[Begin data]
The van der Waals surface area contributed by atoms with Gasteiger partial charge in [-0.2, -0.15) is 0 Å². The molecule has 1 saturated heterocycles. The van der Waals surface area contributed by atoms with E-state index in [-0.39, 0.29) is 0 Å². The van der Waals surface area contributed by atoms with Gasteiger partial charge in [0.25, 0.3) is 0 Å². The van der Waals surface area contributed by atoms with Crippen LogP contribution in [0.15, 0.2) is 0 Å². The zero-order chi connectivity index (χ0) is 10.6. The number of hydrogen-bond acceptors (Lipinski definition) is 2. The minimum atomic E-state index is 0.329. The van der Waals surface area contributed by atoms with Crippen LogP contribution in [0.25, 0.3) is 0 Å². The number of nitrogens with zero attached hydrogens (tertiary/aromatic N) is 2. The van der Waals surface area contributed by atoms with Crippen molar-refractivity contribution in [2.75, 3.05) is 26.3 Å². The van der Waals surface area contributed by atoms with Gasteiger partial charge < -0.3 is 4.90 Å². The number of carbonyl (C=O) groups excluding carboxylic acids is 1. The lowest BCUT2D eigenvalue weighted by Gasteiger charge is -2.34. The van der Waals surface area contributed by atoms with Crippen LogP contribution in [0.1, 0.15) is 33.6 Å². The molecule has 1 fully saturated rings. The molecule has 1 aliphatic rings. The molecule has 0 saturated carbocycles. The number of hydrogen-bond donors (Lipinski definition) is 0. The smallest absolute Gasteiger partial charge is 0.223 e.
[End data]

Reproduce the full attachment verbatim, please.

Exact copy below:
The van der Waals surface area contributed by atoms with Gasteiger partial charge in [-0.2, -0.15) is 0 Å². The molecule has 1 saturated heterocycles. The van der Waals surface area contributed by atoms with E-state index in [-0.39, 0.29) is 0 Å². The van der Waals surface area contributed by atoms with Gasteiger partial charge in [0.25, 0.3) is 0 Å². The van der Waals surface area contributed by atoms with Crippen LogP contribution in [0.15, 0.2) is 0 Å². The zero-order chi connectivity index (χ0) is 10.6. The number of hydrogen-bond acceptors (Lipinski definition) is 2. The minimum atomic E-state index is 0.329. The van der Waals surface area contributed by atoms with Crippen LogP contribution in [0.25, 0.3) is 0 Å². The number of nitrogens with zero attached hydrogens (tertiary/aromatic N) is 2. The van der Waals surface area contributed by atoms with Crippen molar-refractivity contribution in [2.75, 3.05) is 26.3 Å². The van der Waals surface area contributed by atoms with Gasteiger partial charge < -0.3 is 4.90 Å². The number of carbonyl (C=O) groups excluding carboxylic acids is 1. The lowest BCUT2D eigenvalue weighted by Gasteiger charge is -2.34. The van der Waals surface area contributed by atoms with Crippen LogP contribution in [0.1, 0.15) is 33.6 Å². The molecule has 1 fully saturated rings. The molecule has 1 aliphatic rings. The molecule has 0 saturated carbocycles. The number of hydrogen-bond donors (Lipinski definition) is 0. The smallest absolute Gasteiger partial charge is 0.223 e.